Number Three: Speak Positively in Your Own Mind

In order to take charge of your life, your inner voice must be positive. If you are running the show, you better be confident. Whenever fear creeps in or negative thoughts start to overrule, acknowledge that they are there and move on! As quickly as you can, get back to a place where you know you can succeed. Soon, you will train your mind to think positively and to be confident in your own capabilities. Use the power of your thoughts to propel you forward through your life.

Number Four: Get Up and Get Busy

Instead of letting life rule you, you’ve decided that now you’re in charge! What an amazing change, right? Right, but in order to be in charge of your own life you have to get up and get busy! Nothing you want to experience in life is going to just happen, you have to go out into the world and create your own experiences. If you’ve always wanted to fall in love, you have to start dating. In order to start dating you have to meet people and socialize. You will never socialize if you’re sitting at home, but you might if you get up and get yourself out with friends! Along the same lines, if you’ve always wanted to be fluent in French, you have to sign up for a class and study; you have to get busy!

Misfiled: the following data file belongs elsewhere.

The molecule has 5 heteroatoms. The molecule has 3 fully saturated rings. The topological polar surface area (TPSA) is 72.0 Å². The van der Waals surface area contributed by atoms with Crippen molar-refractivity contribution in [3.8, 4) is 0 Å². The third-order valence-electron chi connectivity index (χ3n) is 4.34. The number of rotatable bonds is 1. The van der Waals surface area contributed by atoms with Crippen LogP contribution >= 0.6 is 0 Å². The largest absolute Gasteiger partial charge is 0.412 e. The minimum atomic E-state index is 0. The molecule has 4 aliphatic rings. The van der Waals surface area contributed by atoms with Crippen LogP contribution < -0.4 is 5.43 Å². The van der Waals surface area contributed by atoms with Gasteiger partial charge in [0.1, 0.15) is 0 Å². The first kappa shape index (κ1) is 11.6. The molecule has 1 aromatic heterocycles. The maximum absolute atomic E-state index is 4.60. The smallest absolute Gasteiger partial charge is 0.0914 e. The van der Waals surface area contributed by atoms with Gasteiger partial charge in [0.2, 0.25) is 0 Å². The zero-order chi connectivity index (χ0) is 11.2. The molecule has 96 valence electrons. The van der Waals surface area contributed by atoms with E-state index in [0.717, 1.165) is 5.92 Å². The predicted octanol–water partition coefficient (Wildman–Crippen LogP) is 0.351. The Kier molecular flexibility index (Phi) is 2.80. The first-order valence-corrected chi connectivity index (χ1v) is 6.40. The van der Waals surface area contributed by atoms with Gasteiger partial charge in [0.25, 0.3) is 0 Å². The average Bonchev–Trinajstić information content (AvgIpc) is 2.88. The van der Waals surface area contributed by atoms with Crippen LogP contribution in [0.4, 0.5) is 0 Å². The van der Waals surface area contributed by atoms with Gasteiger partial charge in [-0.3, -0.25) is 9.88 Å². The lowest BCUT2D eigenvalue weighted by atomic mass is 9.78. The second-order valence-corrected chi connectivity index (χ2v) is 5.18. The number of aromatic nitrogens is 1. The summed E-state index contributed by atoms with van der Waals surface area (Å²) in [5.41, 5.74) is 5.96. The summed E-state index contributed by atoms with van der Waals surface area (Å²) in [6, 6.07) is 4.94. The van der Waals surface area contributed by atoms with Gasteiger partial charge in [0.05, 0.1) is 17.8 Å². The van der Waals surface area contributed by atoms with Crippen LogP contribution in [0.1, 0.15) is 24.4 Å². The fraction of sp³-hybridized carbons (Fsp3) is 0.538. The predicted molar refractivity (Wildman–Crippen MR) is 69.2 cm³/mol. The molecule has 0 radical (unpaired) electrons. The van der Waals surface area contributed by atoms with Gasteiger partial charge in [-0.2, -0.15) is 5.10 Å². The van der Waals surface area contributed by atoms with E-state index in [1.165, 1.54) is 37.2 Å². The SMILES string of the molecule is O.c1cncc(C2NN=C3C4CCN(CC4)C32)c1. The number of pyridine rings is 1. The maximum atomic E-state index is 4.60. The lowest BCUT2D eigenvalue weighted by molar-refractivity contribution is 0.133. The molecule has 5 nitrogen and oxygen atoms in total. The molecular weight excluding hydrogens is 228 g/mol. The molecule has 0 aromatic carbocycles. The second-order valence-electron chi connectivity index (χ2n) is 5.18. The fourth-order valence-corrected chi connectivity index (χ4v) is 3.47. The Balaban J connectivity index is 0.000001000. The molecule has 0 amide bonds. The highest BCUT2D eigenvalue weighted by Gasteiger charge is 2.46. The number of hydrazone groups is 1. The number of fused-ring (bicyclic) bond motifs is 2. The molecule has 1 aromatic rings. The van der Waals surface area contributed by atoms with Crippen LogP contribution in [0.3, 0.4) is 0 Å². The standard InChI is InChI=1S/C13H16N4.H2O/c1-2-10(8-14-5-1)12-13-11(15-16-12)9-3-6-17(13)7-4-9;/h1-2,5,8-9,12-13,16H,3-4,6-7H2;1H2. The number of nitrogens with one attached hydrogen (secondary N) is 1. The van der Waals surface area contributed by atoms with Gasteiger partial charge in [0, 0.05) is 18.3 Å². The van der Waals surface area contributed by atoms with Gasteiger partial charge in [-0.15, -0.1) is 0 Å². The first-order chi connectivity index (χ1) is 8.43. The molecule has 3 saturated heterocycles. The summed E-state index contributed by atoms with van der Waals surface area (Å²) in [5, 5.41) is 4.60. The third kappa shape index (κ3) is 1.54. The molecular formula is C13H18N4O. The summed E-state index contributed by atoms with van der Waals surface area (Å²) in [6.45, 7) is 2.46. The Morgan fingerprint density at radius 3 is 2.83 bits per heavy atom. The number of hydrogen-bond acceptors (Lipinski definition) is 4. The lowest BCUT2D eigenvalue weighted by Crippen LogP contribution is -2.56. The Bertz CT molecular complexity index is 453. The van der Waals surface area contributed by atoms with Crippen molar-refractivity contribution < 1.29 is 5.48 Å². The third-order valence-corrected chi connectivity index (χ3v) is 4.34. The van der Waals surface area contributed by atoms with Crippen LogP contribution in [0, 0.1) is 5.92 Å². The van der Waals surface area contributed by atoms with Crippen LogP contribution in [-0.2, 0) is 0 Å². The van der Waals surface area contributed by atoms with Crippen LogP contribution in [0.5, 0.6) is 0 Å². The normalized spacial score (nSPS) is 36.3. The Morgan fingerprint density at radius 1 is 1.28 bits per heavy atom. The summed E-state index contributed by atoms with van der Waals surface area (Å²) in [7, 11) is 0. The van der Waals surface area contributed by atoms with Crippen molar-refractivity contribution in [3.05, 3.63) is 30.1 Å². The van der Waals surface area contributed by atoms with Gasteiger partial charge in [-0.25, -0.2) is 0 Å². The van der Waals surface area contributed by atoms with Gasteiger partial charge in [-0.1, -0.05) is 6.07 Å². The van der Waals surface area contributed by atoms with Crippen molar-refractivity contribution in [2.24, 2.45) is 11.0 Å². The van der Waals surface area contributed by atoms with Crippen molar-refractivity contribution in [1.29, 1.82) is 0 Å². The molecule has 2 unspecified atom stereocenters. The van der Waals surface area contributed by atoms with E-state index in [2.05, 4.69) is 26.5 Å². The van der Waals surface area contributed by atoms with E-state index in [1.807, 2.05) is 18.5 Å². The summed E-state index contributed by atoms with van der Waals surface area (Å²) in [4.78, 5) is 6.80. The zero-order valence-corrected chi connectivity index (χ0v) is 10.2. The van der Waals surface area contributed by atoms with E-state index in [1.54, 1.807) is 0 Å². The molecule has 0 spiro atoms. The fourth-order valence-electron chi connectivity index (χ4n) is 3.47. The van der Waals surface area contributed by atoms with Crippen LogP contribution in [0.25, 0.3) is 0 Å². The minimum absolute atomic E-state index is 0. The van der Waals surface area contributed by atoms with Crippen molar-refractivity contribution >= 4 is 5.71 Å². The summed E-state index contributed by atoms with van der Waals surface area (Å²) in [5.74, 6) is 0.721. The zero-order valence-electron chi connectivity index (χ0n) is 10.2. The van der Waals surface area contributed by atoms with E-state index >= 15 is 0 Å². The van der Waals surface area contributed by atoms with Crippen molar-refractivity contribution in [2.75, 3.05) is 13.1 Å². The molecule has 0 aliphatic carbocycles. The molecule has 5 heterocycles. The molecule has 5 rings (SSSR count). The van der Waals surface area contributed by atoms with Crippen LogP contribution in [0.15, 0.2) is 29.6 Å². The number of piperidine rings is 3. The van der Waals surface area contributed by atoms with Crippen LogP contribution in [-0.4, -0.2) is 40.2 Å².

Number Five: Re-think the “Why”

We’ve already discussed in number 1 that it is important to make up your mind about what you want to do. However, another important component of taking charge of your life is to analyze why you want what you want. Make sure you are doing things for you; it is your life after all. Make sure that you’re not doing what your parents want you to do or what your friends are all busy doing. What you should be doing every day is what you really want to do or taking the steps to get to what you really want. Life truly is too short to waste time pursuing things you’re not interested in. Strive for your goals and spend time doing things that make YOU happy.

Number Six: Stop Procrastinating

Ask yourself this, if you died tomorrow what would be your greatest regret? Is there anything in life you’ve always wanted to do but you just keep putting it off? Take charge of your life by putting an end to procrastination. Start doing those things that you’ve always wanted to do and start becoming the person you want to be today.